We traded this....
Back in 2005, Ken and I purchased a new Prius because the Volvo I had been driving since high school had clicked over 222,000 and spending $1000 every year on maintenance was not fun. We were getting married that year and wanted a reliable car we both could use since Ken only had a motorcycle. We also wanted to support the efforts of car companies who were trying to do better things for fuel efficiency and so we purchased the conspicuous Toyota Prius. I won't lie when I say there was some bit of pride and smugness in the first years (especially when there weren't too many on the road) when people would take notice of the car in parking lots or other Prius drivers would give a thumbs up at a stop light. Not unlike the South Park episode hilarity.
But I certainly wouldn't call it the most comfortable or highest quality car. The money is in the drive train and the technology that optimizes the gas milage. As time has worn on, little squeaks, rattles and shortcomings have made themselves known. But the car suited all our needs even as we transitioned into a 1-kid family. But as we are poised to add another to our brood, there is no way that the car could accomodate. First off, Ken can't sit in front of a car seat because of his height. All this time we've had Sidney perched in the middle of the backseat and in the days of the rear-facing infant bucket, Ken & Sidney's seats would sort of pass each other in the middle. It was funny. Also when we traveled to Portland, we'd have gear and luggage piled up on each side of her as well as filling the trunk area. I lamented if only Toyota would only make a larger Prius, we'd be set.
But Toyota did just release a larger Prius in the form of the Prius V wagon. Knowing that we'd have some extra funds from the house sale this spring, we decided that we'd get a new car. Both of us desperately hoped it would be the Prius V since we had been more or less satisfied with our regular Prius and had grown addicted to the insane gas mileage. We were also considering the Honda CR-V, Toyota RAV4, VW Jetta Sportwagen & Mazda5. So a wagon or a (shudder) compact SUV. Our criteria was simple: two carseats fit in backseat, a 6-foot driver/passenger can comfortably ride and room for gear. Bluetooth, back-up camera and durable interior--all a plus.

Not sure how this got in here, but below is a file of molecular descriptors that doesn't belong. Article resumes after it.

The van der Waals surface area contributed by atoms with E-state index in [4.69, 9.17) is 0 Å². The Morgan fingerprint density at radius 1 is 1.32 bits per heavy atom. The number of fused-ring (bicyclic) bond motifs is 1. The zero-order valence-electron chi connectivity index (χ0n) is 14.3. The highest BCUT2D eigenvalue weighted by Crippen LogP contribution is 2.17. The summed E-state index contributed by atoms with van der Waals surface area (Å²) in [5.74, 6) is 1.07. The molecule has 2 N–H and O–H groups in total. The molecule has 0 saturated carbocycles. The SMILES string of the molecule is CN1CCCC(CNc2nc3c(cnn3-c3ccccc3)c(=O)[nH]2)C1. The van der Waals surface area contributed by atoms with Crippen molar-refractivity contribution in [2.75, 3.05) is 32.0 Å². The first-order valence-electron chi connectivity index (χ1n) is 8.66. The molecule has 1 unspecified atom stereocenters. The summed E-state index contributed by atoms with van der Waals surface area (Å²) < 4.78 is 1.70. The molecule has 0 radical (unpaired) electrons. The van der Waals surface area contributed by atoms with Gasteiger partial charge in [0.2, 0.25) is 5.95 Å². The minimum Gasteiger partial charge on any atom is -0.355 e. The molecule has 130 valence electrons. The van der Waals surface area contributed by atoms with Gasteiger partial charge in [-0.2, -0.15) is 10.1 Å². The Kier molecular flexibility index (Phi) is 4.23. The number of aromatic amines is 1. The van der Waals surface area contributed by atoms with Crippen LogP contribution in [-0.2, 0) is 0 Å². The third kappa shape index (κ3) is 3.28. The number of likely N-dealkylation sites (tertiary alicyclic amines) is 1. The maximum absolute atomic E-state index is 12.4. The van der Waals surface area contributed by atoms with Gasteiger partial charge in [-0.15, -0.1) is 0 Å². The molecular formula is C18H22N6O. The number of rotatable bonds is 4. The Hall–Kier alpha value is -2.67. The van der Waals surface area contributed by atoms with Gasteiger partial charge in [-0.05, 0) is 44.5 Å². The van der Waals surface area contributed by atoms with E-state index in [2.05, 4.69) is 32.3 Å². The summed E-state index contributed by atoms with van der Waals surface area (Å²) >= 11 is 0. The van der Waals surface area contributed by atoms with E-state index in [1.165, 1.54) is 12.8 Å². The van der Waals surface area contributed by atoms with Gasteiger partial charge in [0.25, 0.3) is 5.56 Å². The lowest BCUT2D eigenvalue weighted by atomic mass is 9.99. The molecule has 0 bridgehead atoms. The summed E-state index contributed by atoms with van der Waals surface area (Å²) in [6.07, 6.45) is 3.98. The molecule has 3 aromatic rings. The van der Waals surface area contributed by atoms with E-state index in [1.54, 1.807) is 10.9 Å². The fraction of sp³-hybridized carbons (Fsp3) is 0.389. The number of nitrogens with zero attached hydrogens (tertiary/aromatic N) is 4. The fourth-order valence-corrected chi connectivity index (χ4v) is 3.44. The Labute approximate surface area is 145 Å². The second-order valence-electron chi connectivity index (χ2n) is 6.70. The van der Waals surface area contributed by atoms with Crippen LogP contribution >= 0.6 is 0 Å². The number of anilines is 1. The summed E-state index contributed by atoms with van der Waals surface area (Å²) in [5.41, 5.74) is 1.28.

It was the Prius V's deal to lose basically. We looked at the Honda CR-V first and there was nothing bad about that car. It had
Our change of schedule resulted in not being able to meet with the salesman who was officially designated to deal with Internet inquiries. Instead he pawned us off on some guy in a pressed shirt who knew nothing about the Toyota cars. It was jaw-droppingly bad. We'd ask him what the difference was between the 4 types of trims on the Prius V and he couldn't do it. Didn't know anything. Not to mention that he sauntered back and forth to the lot to bring the car up. Like a stroll in the park. Hey sir, do you notice that we have a 2-year-old with us? Time-is-a-ticking. For these car inspections, we had Sidney's car seat, the new infant car seat and a large stroller to see what the car could accomodate. I kid you not, as we're trying to get the car seats in the V, "pressed shirt" says to me, "So where is the other baby?" "Um...in my belly," I say pointing. (I'm 5+ months pregnant and obviously so.) I hoped he was joking but he was not. Realizing that I'm probably the rare woman who is angry because someone mistook me for NOT being pregnant, aren't car salesmen supposed to be masters of psychology and observation? Didn't bode well. I told Ken that if we decide on the Prius V, we were not buying it at Lake City.
In a nutshell, the V is bigger, but not by much. We could have made it work but it still would have been cramped. The kicker was the quality of the interior. It felt so cheap--like a plastic toy. The seats were super thin and I just kept wondering what condition this car would be in after two young kids had their way with it. I just wasn't impressed and for $4K more than the CRV which looked considerably nicer with more room, I began to feel the pull of not sacrificing comfort so much. Ken did the math to see how long it would take to make up the $4K difference in gas mileage efficiency and he came to the conclusion that it would be 7-8 years to net out. We would likely not even own the car that long. And suddenly the smug began to dissipate.